and maybe kissed his cheek? You've never
done something so simple, so obvious,
not because you're too young or too dumb,
not because you're jealous or even mean
or incapable of crying in
the presence of another man, no,
just because you don't know what work is.
Philip Levine, "What Work Is"
When someone close to you is sick, you never stop second-guessing yourself. You practice your greetings and facial expressions and goodbyes because it seems like even the most minor detail could make a catastrophic situation even worse. Do I look too cheerful? Does my voice have too much worry in it? Am I making too much eye contact? Not enough? On my way to visit my brother in the hospital the other day, I had to turn my truck around and go home and change shirts because the one I had on said "Death Cab for Cutie" on it, and it seemed weird to wear anything with "Death" on it to an intensive care unit. No one would have noticed or cared, but second-guessing myself is something I know how to do, and am disturbingly comfortable doing.
My brother Randy is sick. This is how I've been second-guessing myself today: I keep going back, one year, five years, ten years, trying to remember every book he told me to read, every book that he had read that had changed his life. Brothers are like that, or we are; it's impossible for us to be unmoved sometimes and we have to share it with each other. In my house is a copy of The House of Breath he gave me for my birthday. And I either have to read it or I can't bear to. What else? The Gentleman from San Francisco. The Posthumous Memoirs of Bras Cubas. All books I need to read but can't consider doing right now. I would have thought I was one of the people who turned to literature when they're scared and frightened. I am not one of those people, though.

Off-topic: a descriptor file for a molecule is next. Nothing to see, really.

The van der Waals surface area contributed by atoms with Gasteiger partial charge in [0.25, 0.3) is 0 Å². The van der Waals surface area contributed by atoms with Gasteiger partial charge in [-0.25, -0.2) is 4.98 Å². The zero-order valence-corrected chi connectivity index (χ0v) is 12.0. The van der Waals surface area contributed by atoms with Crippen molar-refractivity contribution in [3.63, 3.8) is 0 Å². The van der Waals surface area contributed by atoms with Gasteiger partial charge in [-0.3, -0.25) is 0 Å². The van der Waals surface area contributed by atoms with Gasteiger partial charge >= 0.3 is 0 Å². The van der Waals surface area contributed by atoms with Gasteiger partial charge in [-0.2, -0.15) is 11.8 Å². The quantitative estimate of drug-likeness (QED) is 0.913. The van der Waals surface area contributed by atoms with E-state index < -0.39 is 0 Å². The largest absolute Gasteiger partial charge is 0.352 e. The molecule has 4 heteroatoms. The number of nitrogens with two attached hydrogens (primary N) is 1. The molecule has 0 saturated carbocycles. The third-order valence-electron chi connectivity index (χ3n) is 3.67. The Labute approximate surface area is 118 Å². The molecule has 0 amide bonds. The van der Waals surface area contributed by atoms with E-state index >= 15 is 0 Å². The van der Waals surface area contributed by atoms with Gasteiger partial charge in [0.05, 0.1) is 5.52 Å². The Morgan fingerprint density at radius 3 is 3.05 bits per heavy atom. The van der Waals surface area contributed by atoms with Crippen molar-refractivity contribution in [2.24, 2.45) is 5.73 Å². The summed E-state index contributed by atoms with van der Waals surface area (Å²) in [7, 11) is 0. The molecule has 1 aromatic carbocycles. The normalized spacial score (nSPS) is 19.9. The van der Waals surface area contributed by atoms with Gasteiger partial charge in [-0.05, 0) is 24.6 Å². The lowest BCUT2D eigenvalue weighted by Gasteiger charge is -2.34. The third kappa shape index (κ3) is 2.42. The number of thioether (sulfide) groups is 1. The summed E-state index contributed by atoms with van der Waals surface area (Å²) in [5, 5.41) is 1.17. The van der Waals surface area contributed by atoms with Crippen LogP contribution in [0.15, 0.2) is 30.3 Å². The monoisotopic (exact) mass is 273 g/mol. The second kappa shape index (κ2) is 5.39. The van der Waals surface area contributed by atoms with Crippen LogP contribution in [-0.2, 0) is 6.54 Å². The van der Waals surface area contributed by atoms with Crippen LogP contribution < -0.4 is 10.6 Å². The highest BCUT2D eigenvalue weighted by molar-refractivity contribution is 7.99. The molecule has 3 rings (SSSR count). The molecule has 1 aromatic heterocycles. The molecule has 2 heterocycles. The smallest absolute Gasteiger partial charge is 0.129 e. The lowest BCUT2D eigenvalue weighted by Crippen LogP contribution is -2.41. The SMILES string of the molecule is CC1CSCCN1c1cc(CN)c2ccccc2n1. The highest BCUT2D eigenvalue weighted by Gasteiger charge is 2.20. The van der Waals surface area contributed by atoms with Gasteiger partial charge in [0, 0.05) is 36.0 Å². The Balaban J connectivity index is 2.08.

Today is Randy's 34th birthday, and when I see him tonight I'm going to tell him that I love him, and I'll probably wonder afterwards what took me so long, and how I made it to 28 without ever actually realizing what work is. I don't know if I'll be able to tell him that he's always been my hero and the person who I've always wanted to be, or if visiting hours will end and I'll just decide to assume that he knows that. And though nobody in the world owes me anything, I'm still going to ask all of you to keep him in your thoughts, because he means the world to me and to everyone he has ever met. I'd also like to ask all of you to consider becoming an organ donor and telling someone you love that you love them, or else just giving them a book that changed you, which is really the same thing. They'll know.
Happy birthday, Randy; thank you for teaching me how to be a good person.